Related: 5 Financial Planning Mistakes That Cost You Big-Time (and what to do instead!) Explained in 5 Free Video Lessons
The reason is because it points to a clear and simple path for closing the gap in retirement savings.
For example, if you can figure out how to reduce your retirement budget by just $1,000 per month ($12,000 per year), the rule of 25 says you just reduced how much money you need to retire by a whopping $300,000 ($12,000 * 25 = $300,000).
For most people, spending a little less is a lot easier than figuring out how to save another $300,000, especially if retirement is right around the corner and it means having to work longer than you wanted.
By learning to live simply, you can enjoy financial freedom sooner. The key to retiring successfully on less is to find an appropriate level of spending that suits your needs without sacrificing happiness.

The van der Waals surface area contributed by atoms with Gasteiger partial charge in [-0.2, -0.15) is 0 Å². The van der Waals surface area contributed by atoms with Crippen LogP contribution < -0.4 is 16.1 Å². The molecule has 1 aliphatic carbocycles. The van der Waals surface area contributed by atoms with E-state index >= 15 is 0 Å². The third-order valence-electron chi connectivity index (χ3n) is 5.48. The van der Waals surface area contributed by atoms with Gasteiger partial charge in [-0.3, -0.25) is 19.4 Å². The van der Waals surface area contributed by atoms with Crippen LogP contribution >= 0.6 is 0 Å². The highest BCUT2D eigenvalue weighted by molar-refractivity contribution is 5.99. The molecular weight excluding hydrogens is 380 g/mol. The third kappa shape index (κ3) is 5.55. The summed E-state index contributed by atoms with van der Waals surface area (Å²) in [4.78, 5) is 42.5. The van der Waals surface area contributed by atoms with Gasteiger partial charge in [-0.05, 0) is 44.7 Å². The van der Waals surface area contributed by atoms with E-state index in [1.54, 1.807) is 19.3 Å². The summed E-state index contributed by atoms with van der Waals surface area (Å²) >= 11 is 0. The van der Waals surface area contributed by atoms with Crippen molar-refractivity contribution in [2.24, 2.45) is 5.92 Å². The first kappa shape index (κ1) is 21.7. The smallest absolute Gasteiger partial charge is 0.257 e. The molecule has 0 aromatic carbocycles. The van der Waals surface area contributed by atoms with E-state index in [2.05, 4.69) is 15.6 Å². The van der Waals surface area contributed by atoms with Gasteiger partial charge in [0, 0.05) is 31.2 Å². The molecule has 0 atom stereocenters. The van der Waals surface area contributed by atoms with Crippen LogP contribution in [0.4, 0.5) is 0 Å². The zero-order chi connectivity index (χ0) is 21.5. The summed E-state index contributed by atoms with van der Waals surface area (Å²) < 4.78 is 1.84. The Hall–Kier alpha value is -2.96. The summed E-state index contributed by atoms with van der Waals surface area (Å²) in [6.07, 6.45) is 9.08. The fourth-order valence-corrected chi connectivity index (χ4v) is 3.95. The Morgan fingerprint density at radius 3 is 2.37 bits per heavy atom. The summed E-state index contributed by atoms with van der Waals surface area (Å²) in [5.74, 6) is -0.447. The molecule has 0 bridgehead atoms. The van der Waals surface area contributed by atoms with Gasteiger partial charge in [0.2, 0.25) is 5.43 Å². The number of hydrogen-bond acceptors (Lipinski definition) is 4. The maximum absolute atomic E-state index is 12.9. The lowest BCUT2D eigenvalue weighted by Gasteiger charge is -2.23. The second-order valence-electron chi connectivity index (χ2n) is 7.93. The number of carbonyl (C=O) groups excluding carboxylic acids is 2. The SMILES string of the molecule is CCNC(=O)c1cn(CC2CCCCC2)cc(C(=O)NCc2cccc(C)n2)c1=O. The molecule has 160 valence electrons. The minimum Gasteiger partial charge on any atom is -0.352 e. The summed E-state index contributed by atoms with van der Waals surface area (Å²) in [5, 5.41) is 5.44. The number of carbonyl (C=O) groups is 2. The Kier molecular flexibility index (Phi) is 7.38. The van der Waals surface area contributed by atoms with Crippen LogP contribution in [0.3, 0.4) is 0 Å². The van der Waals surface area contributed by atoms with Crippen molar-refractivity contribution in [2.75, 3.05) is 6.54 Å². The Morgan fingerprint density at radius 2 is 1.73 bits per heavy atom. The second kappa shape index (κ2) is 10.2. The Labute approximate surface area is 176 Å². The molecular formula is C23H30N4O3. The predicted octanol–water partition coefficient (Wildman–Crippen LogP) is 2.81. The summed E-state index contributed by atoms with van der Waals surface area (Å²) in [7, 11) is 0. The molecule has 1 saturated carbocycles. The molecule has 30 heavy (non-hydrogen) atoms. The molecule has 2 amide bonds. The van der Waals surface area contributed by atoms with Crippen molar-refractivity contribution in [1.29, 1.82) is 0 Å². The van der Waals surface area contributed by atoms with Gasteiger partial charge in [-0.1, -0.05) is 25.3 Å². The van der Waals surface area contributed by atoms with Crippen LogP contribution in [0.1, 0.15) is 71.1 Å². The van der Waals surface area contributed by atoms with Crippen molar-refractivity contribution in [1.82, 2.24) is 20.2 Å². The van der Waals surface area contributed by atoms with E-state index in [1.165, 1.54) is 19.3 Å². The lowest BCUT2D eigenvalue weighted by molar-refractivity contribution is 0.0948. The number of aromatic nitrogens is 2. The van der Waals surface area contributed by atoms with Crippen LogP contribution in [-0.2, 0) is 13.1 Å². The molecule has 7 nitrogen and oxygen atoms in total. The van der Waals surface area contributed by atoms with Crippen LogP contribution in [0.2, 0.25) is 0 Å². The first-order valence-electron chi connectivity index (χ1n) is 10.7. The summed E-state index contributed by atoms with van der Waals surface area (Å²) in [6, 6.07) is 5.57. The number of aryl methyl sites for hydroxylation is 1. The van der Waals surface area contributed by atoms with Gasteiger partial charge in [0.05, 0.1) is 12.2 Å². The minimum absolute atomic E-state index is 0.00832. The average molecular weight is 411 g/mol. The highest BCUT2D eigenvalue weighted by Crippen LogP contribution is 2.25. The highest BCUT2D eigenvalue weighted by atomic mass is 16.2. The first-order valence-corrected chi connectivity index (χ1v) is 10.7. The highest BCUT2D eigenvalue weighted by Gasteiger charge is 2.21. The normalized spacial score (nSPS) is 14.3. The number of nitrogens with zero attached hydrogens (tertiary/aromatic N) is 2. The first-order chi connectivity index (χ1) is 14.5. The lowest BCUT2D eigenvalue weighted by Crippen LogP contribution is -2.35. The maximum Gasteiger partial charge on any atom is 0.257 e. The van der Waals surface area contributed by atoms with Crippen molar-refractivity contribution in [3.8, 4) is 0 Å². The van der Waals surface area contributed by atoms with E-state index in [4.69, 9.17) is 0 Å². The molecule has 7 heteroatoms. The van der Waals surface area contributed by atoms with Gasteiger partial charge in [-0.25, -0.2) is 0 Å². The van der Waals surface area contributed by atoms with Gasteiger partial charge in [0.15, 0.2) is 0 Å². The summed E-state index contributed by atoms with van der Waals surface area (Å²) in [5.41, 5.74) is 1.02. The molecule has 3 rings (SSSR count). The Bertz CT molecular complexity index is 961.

The only limit here is your own creativity. To help get you started, I’ve provided 5 simple strategies to help you find the quickest and easiest path to a financially secure retirement, without sacrificing happiness.
1. Less Is More
It’s easy to save $1,000 per month when you tackle the biggest expense items first.
For example, now that your kids are grown and out of the house, you may find yourself with more square footage than you need. There are many advantages to a smaller home including lower property tax bills, lower maintenance costs, reduced insurance premiums, and fewer headaches to deal with.
By downsizing your home, you can give your retirement savings shortfall a one-two punch by converting home equity into investment savings, while simultaneously reducing expenses.